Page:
Here's a good rule of thumb to treating counter tops that we've been sticking to. After you install your counters, make sure you get everything sanded and looking the way you want, then start with your oil. Apply your oil:

  • Once per day for the first week.
  • Once per week for the first month.
  • Once per month for the life of the counters.

That's it, it's that simple.

UPDATE

In addition to plain old mineral oil we've started using Howard Butcher Block Conditioner, which is a mineral oil and beeswax combination. It's worked very well in the nearly two years we've been using it and it's something we're very glad we switched to. You can read more about it in our blog post on Howard Butcher Block Conditioner.

When you apply it, use a rag and pour a generous amount of oil directly on the counter. Then begin wiping the oil around the counter with your rag.

At first your rag will begin absorbing a lot of the oil until it becomes essentially saturated, then it will begin spreading it nicely over the surface of the counter. Remember, you're trying to reach this similar level of absorption with your counter as you quickly achieved with your rag.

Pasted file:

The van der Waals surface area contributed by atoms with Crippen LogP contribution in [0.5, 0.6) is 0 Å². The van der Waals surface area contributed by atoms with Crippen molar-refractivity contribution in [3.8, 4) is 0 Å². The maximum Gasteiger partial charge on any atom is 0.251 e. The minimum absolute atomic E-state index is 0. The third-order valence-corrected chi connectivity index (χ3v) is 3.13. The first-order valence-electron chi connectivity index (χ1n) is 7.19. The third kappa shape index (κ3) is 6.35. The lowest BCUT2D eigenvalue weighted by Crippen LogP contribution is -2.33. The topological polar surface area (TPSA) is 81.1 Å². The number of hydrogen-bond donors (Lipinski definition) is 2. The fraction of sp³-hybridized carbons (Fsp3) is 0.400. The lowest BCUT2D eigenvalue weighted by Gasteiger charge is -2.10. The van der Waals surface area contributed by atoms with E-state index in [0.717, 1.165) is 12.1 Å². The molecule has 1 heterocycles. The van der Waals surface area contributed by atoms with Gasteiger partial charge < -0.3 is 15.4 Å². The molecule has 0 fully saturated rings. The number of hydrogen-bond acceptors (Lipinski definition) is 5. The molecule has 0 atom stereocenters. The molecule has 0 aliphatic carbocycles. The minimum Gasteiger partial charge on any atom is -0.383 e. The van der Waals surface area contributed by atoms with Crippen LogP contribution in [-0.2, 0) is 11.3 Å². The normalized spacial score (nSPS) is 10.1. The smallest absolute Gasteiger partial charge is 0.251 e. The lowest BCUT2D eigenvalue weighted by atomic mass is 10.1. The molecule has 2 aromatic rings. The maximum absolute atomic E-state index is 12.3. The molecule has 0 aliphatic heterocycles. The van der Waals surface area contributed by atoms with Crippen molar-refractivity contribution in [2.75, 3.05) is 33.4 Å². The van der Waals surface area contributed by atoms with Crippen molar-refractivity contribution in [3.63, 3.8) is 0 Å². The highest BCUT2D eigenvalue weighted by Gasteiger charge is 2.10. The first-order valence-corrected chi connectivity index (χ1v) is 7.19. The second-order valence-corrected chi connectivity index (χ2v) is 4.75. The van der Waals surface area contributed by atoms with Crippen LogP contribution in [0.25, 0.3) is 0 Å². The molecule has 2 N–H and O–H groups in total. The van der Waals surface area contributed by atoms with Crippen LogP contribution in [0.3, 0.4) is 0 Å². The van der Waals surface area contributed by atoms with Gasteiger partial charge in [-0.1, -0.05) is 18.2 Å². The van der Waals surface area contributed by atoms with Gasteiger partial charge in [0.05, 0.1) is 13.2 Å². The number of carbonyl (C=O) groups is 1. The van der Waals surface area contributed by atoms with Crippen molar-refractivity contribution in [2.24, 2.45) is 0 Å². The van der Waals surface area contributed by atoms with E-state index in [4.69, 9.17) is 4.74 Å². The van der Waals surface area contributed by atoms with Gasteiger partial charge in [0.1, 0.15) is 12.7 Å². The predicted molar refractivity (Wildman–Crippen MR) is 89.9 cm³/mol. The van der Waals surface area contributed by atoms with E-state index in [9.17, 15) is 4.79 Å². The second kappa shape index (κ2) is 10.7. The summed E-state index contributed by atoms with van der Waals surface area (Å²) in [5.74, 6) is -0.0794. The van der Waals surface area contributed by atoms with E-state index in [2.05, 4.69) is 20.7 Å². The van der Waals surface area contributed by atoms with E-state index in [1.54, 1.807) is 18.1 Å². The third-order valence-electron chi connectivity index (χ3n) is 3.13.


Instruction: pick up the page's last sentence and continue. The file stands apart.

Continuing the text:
After we applied the oil, we actually placed our rag in a plastic ziplock bag so we can use it each time we oil. This way you aren't wasting all of that oil that soaked into the rag.

After allowing the oil to sit and absorb for at least 8-10 hours (we apply the oil before going to sleep), wipe the surface clean with another rag. Each time you apply the oil, you'll notice less and less is actually absorbed. This tells you it's working.